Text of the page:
How does it differ to the first book?

While Myfanwy is an important character here, we actually have two new main characters. Felicity is a soldier who can read the history of things she touches, while Odette is a Belgian fleshcrafting alchemist. They hate each other, so of course they’re thrown together with strict orders to be nice. And possibly to kill each other.

I read on your website ( that there is also a television show in the works based on The Rook. What can you tell me about that?

Stephenie Meyer (of Twilight fame) is the producer. She reached out to me and said she’d like to try making a TV show of The Rook. She is working with Lion’s Gate and Hulu, and there are two astoundingly brilliant English screenwriters working on it even as we speak. I don’t have too much involvement beyond periodically getting questions from the screenwriters about some aspect of the Rook universe that I never thought of.

Your journey to publication is something many of us dream of. Can you take us through the process?

My agent is Mollie Glick of [US talent agency] CAA. I resolved, after the first novel I wrote didn’t get picked up by a publisher, that I would try to get an agent. I figured that the American market was bigger, so I would have a greater chance by approaching agents there. I spent a good amount of time polishing my manuscript before I sent it off, and I made sure I had a kick-ass introduction letter.

I spent about a year with my agent, reworking and polishing the novel until she judged it was ready to be seen by publishers. From there, the acquisition by a publisher (Little, Brown & Co) took a comparatively little amount of time, and then it was at least another year before my editor was satisfied. And then maybe six months before there was a slot open for publication.

Do you have any advice for people like me seeking a literary agent or publisher?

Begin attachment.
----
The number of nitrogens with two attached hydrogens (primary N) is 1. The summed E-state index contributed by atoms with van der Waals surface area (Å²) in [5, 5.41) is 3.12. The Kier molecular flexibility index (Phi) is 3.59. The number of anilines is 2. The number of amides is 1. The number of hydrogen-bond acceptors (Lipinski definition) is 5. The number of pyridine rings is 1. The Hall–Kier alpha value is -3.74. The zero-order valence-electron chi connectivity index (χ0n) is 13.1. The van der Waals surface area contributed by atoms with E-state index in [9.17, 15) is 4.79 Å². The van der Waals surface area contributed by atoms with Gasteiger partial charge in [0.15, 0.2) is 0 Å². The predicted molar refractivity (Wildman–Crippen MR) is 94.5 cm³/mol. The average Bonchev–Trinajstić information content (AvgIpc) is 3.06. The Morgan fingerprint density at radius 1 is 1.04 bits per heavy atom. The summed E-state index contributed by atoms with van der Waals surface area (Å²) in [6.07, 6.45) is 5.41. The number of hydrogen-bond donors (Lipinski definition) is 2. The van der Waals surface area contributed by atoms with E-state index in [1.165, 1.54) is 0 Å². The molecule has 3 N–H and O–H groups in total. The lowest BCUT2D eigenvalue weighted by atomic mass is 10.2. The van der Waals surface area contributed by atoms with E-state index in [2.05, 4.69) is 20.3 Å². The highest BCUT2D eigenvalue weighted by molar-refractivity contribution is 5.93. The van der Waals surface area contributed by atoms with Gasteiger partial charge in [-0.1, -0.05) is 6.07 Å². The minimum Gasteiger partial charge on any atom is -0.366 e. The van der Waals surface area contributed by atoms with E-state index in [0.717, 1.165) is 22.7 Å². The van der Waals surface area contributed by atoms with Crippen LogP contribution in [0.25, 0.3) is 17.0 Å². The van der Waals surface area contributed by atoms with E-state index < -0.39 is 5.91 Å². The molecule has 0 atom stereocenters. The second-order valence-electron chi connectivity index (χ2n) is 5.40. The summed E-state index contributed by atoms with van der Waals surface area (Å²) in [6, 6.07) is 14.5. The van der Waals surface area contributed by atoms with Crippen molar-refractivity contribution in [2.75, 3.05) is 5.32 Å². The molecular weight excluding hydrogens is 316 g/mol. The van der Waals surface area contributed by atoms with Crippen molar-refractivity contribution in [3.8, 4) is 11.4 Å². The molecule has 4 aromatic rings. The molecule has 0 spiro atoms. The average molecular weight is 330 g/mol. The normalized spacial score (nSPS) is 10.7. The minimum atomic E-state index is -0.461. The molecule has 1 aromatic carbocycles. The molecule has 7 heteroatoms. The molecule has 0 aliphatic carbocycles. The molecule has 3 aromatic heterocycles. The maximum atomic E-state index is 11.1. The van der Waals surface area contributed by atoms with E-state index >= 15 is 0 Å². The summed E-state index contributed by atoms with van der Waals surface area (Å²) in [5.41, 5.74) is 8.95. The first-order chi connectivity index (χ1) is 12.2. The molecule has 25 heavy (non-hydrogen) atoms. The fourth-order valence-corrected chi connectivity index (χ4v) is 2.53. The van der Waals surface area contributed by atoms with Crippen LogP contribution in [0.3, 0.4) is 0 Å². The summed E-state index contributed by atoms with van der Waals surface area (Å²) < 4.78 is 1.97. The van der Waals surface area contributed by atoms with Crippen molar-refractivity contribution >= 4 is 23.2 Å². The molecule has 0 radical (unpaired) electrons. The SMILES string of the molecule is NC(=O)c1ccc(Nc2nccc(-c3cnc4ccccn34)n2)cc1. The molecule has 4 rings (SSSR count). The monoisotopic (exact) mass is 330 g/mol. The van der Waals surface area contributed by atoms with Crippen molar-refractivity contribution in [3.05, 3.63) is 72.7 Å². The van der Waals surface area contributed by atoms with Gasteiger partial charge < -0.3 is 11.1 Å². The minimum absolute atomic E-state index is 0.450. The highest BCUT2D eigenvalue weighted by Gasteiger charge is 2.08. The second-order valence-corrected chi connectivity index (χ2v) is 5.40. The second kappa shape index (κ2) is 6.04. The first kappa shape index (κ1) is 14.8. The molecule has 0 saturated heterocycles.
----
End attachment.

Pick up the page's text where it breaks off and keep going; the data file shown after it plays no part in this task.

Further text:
Cast your net wide. There are a lot of people out there, and lots of possibilities. Do your research, so that you’re approaching the right kinds of agents and publishers—if they say they’re not interested in romance or science fiction novels, don’t send them your romance or science fiction novel. And be careful, because there are people out there will take advantage of how badly writers want to be published—I was very careful to check out those agents who contacted me. See what other books and authors they’ve represented. I also consulted Preditors and Editors.

Like many of us in Canberra you are a busy public servant. How do you fit writing around that?

I just write where and when I get the opportunity. Most of the writing gets done in the evenings and on the weekends, with the occasional burst of lunch-hour typing. I enjoy my day job tremendously, and I think if I didn’t get to work with other people every day, I’d be much less happy.

Thanks so much for letting us into your world. Any final tips for aspiring writers?

Try to keep in mind that getting published isn’t always going to be a matter of talent or skill. You have to connect with the right person when they’re in the right frame of mind at the right time. There isn’t a line you cross wherein someone says “Now this has reached the point where it is worthy of publication.” Different people like different things.

For me, writing fiction is a pleasure, a challenge that I enjoy. It’s not easy, but that’s one of the things I like about it. I’d write even if I knew it could never be published.

Daniel O’Malley’s second book, Stiletto, is set to be released in Australia on 25 May.